001_CA288_Cover_final2_SCWhen was Britain first colonised by early humans? The famous Boxgrove bones, found in the 1990s, date back about 500,000 years, and are still the earliest hominin fossils yet found on these shores. Flints from the Cromer Forest Bed, Norfolk, though, are increasingly pointing to a much longer duration. We explore how the story of early human activity in Britain, currently the subject of a major Natural History Museum exhibition, has come to span almost one million years.

You probably already know there is a new experience awaiting people at Stonehenge. We take a close look at the long-awaited visitor centre, and ask whether its opening marks the dawn of slow tourism or disenfranchises the ten-minute visitor? Chris Catling and Andrew Selkirk offer two contrasting takes on the successor to facilities condemned as a ‘national disgrace’.

A recent arrival at RAF Museum Cosford remembers a very different national emergency. Dornier Do17 bombers were widely used by the Luftwaffe during the Battle of Britain. Now recovery of one that ditched in the sea is shedding light on a bomber arms-race, and the desperate aerial combat raging over England in 1940.

Traces of violence have been detected, too, on skulls deposited on the banks of the Walbrook in London. Dating to the Roman period, do these testify to a previously unknown blip in the Pax Romana, or provide a grisly insight into public entertainment, criminal justice, or the treatment of prisoners of war?

Also this month, we travel to Winchester for a special news report on the latest attempt to recover the remains of a missing monarch.

 

FEATURES

COLONISING BRITAIN

One million years of the human story
When did our early ancestors first arrive in Britain? The latest findings from a  13-year investigation suggest hominins could have reached these shores twice  as long ago as previously thought.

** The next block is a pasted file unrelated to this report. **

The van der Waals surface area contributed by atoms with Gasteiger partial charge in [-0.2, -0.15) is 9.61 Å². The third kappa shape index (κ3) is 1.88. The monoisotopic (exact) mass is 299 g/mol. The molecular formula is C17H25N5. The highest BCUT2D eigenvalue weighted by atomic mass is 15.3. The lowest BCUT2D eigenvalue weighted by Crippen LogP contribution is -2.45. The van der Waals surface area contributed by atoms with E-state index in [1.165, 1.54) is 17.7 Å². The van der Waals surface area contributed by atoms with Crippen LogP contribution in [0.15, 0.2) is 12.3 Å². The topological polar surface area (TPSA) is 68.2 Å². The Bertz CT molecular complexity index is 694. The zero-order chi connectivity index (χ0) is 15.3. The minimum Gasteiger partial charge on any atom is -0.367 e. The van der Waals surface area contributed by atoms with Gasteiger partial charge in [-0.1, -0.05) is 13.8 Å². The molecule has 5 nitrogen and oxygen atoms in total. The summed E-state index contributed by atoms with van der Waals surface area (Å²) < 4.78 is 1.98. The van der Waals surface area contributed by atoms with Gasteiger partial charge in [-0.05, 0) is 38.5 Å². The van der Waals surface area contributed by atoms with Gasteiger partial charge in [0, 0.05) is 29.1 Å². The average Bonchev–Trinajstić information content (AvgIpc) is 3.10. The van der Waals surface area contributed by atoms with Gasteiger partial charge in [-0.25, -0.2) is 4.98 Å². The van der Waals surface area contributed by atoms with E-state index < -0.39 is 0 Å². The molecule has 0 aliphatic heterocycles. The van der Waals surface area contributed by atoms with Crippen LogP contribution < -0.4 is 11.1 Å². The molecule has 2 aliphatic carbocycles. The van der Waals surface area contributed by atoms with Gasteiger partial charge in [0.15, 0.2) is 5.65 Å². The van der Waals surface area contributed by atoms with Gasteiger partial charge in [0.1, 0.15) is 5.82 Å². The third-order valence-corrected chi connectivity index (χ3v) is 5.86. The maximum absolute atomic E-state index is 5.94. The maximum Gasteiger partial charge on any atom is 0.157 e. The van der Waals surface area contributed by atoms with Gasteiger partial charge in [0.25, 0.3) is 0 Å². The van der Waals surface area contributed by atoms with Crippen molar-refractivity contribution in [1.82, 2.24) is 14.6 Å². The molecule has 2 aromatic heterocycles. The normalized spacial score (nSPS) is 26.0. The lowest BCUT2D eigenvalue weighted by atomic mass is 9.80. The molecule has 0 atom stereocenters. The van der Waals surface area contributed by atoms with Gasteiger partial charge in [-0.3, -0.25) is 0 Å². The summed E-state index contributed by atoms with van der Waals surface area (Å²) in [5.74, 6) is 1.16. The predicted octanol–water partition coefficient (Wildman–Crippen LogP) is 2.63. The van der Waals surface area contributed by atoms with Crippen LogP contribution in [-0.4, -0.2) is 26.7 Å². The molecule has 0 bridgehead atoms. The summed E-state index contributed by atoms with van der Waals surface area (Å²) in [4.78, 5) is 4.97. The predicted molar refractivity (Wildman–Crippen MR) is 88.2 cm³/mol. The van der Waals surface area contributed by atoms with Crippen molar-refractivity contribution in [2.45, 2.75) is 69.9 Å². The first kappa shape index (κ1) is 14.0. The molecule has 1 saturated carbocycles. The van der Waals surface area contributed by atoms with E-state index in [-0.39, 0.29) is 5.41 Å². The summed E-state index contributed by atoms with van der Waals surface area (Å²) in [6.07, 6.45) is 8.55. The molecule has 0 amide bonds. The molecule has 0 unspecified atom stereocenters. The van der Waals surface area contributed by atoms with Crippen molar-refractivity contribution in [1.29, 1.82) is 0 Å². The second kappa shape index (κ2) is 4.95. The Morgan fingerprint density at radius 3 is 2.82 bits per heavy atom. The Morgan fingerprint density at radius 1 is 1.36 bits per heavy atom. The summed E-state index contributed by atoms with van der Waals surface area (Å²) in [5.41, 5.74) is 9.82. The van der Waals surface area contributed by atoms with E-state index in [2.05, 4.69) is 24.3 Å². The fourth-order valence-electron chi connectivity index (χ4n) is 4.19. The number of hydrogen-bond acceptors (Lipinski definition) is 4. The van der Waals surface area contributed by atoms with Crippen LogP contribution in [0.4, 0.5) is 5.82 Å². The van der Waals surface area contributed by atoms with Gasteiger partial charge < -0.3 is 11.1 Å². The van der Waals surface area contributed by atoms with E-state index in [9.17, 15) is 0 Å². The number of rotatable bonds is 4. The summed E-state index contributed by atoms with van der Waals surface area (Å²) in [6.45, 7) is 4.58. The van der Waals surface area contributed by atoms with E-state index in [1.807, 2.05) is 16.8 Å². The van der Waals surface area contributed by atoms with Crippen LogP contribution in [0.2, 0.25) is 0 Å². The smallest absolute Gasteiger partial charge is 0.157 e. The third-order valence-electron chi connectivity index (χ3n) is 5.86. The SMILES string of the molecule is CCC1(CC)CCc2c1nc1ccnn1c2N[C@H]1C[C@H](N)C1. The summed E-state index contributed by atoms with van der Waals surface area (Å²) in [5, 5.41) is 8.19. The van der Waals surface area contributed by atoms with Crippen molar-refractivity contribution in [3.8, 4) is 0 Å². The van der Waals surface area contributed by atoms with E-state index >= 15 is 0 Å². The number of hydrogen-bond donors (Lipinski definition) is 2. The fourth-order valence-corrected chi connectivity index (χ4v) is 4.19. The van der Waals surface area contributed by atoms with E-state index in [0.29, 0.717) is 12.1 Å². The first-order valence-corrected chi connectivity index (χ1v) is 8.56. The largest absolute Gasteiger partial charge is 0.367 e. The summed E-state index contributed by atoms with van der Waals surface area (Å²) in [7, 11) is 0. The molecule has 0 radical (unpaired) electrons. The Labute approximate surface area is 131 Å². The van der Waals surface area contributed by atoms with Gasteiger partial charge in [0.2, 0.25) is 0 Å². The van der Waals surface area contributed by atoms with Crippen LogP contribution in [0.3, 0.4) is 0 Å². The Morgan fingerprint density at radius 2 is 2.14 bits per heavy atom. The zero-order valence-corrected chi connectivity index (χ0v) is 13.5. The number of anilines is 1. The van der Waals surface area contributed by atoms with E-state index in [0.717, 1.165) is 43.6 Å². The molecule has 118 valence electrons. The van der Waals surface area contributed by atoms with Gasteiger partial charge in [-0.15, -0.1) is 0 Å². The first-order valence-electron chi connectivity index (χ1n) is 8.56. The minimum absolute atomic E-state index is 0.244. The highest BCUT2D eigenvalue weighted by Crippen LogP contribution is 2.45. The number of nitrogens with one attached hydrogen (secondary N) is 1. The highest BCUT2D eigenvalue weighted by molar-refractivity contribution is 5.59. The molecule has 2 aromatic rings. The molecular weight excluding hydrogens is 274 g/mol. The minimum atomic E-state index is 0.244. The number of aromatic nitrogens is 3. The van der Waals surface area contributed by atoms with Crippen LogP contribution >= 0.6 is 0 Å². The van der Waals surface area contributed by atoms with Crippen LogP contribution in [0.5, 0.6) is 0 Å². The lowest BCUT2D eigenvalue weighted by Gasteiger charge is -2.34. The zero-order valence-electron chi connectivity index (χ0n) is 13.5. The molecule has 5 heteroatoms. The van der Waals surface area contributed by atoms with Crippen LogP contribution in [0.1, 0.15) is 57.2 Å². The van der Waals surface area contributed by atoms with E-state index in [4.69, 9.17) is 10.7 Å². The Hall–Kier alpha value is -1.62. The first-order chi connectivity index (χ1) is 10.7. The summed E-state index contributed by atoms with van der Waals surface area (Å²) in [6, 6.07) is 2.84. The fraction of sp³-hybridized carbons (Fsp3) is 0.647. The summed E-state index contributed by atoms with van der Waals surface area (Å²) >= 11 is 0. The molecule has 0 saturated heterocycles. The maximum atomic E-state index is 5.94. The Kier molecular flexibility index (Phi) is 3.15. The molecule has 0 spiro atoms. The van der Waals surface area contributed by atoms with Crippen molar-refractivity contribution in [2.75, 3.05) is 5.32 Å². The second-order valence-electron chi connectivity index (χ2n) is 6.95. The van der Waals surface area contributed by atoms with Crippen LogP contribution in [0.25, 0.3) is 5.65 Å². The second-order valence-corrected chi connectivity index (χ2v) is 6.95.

WELCOME TO THE NEW STONEHENGE

Making a Neolithic circle fit for purpose
Twenty years after the monument was declared a ‘national disgrace’ by the  House of Commons, we visit the brand-new Stonehenge Visitor Centre to learn  about how the site’s presentation has been transformed for modern visitors.

 

LAST OF THE MANY

Raising the Goodwin Sands Dornier Do17
The chance discovery of the sunken wreck of a German Second World War bomber  presented a rare opportunity to archaeologists and conservators. What light can it  shed on this dynamic period of aviation history?

 

ROMAN HEADHUNTERS IN LONDON?

The mystery of the Walbrook skulls
Once interpreted as victims of the Boudiccan revolt, the human skulls recovered  from London’s Walbrook river have long been a subject of archaeological speculation.  We explore the latest thinking on the origin of 39 skulls excavated in 1988.

 

NEWS

Roman coffins and rinderpest at Dickens Square, London;  Lost Viking loot at the British Museum; Broxmouth hillfort: earliest  evidence of steelmaking in Britain; HMS Amethyst: lost and found off Plymouth Sound; A  burning question: Pentrefelin’s Medieval mound; Expanding Silchester’s Iron Age hallmarks

SPECIAL REPORT

The search for Alfred the Great

 

REGULARS

Conference
Further details of Current Archaeology Live!  2014.

Reviews
The Ruin of Roman Britain; Living  and Working in the Roman World;  The Emergent Past  

Sherds  
Chris Catling’s irreverent take  on heritage issues

Last Word
Andrew Selkirk reflects on his recent trip to the new Stonehenge visitor centre

Odd Socs
The West Gallery Music Association

3 Comments

  1. Current Archaeology – First Impressions: discovering the earliest human footprints in Europe
    April 1, 2014 @ 4:33 pm

    […] Instead, that stretch of Norfolk coastline is retreating at an alarming pace. As we saw in Current Archaeology 288, the same waves collapsing cliff faces and demolishing houses are exposing the remains of […]

    Reply

  2. Current Archaeology – PRESS RELEASE: The Happisburgh Project wins Current Archaeology's prestigious Rescue Dig of the Year award for 2015, for revealing the earliest evidence of human activity in Britain.
    March 4, 2015 @ 3:26 pm

    […] Happisburgh Project’s findings were published in Current Archaeology 288 and […]

    Reply

  3. Colonising Britain – One million years of our human story | Current Archaeology
    April 10, 2015 @ 10:10 am

    […] is an extract, but you can read the full feature in CA 288 – now on […]

    Reply

Leave a Reply